• Once the dataset is cached by Spark, the Catalyst optimizer's ability to optimize transformations may be limited. For example, it will no longer be able to do push filters to the source system because it now works on the in-memory data, not on the source database.

Thus, caching data is recommended only if it will be used repeatedly in the future, e.g., when applying transformations on the same RDDs or iteratively exploring a dataset for example during tuning ML models.

Use checkpointing

RDD checkpointing is a different concept than Spark Streaming checkpointing. The former concept is designed to solve the linearity problem, while the latter is designed to ensure reliable streaming and fault tolerance.

Caching is not the only way to reuse some computations. There is also a checkpointing mechanism. Checkpointing saves the data on disk and will break the RDD's lineage. Spark construct a new plan for the next transformations. Checkpointing is related to checkpoint() and localCheckpoint() API, which differ in the data storage.

The difference between checkpointing and persist(DISK_ONLY) is that persisting materializes and stores the RDD in memory or on disk, depending on your configuration, and stores lineage graph. A lineage will keep track of what transformations has to be applied on that RDD, including the location from where it has to read the data. Checkpointing does not store lineage graph and only writes the contents of the RDD to disk so if the same data will be used next time it will be read from the checkpoint location without any processing.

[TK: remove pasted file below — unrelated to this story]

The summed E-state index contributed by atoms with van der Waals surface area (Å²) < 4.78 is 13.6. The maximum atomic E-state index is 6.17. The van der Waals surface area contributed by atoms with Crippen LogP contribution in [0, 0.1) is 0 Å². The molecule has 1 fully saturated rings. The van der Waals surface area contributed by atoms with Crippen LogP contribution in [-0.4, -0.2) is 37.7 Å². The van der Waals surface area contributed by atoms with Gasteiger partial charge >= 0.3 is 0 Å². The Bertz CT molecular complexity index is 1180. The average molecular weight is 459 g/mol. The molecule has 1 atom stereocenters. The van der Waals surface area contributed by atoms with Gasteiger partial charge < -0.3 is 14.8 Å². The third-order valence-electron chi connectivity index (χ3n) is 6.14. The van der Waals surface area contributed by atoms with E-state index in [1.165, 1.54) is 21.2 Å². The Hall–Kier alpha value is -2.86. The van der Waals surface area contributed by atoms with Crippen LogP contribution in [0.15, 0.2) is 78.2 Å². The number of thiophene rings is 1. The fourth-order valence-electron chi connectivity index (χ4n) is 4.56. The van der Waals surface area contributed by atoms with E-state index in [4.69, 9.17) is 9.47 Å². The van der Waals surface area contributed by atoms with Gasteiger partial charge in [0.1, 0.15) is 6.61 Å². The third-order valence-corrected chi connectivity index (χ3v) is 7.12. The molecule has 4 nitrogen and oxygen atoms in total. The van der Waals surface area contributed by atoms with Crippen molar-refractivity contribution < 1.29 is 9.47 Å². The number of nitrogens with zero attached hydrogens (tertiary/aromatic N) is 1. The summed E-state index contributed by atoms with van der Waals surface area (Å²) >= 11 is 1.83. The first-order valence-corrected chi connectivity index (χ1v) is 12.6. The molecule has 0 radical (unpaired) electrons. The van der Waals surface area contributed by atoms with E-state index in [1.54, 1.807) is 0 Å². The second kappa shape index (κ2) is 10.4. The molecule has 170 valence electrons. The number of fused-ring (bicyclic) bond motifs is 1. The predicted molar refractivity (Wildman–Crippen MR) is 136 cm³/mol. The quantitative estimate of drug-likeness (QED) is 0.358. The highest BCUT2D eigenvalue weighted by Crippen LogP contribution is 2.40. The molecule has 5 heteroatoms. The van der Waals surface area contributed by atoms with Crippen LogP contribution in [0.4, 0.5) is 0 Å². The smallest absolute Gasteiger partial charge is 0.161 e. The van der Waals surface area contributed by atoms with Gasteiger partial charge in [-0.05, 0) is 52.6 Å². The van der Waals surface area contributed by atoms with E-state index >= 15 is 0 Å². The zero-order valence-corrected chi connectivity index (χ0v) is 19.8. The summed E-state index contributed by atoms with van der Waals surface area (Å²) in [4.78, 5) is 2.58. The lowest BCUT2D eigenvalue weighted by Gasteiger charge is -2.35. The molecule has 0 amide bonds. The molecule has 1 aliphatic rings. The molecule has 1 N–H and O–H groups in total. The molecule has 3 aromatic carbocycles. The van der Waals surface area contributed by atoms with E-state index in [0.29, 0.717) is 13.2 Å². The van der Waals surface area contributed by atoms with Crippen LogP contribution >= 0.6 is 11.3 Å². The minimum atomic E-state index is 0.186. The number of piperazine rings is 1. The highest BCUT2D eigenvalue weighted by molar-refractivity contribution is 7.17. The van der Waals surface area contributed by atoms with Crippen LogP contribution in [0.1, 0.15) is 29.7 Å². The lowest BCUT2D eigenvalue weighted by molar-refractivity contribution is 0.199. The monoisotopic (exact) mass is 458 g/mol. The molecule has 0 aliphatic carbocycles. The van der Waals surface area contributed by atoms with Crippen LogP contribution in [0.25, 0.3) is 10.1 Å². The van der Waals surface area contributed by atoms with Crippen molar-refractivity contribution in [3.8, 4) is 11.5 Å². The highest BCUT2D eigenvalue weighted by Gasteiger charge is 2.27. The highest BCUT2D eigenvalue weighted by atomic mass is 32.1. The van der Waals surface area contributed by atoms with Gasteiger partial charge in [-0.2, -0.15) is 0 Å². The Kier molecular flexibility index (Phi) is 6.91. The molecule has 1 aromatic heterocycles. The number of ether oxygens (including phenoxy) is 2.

Checkpointing is useful when you need to trim a query plan because it is too big. A large request plan can be a bottleneck in the driver where it is processed. Sometimes it can be the cause of OOM — for example, ML code often creates a large lineage.


Improper caching decisions in RDD can lead to duplicate computations or loss of precious memory space, resulting in serious performance degradation of Apache Spark applications.

There is no universal answer when choosing what should be cached. However, caching is very useful for applications that reuse RDD multiple times. For example, iterative machine learning algorithms include such RDDs that are reused in each iteration.

Caching keeps the lineage graph of RDDs. Checkpointing does not keep the lineage graph and saves the content of the RDD to disk.

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More? Well, there you go:

Explaining the mechanics of Spark caching

Spark tips. DataFrame API

Spark core concepts explained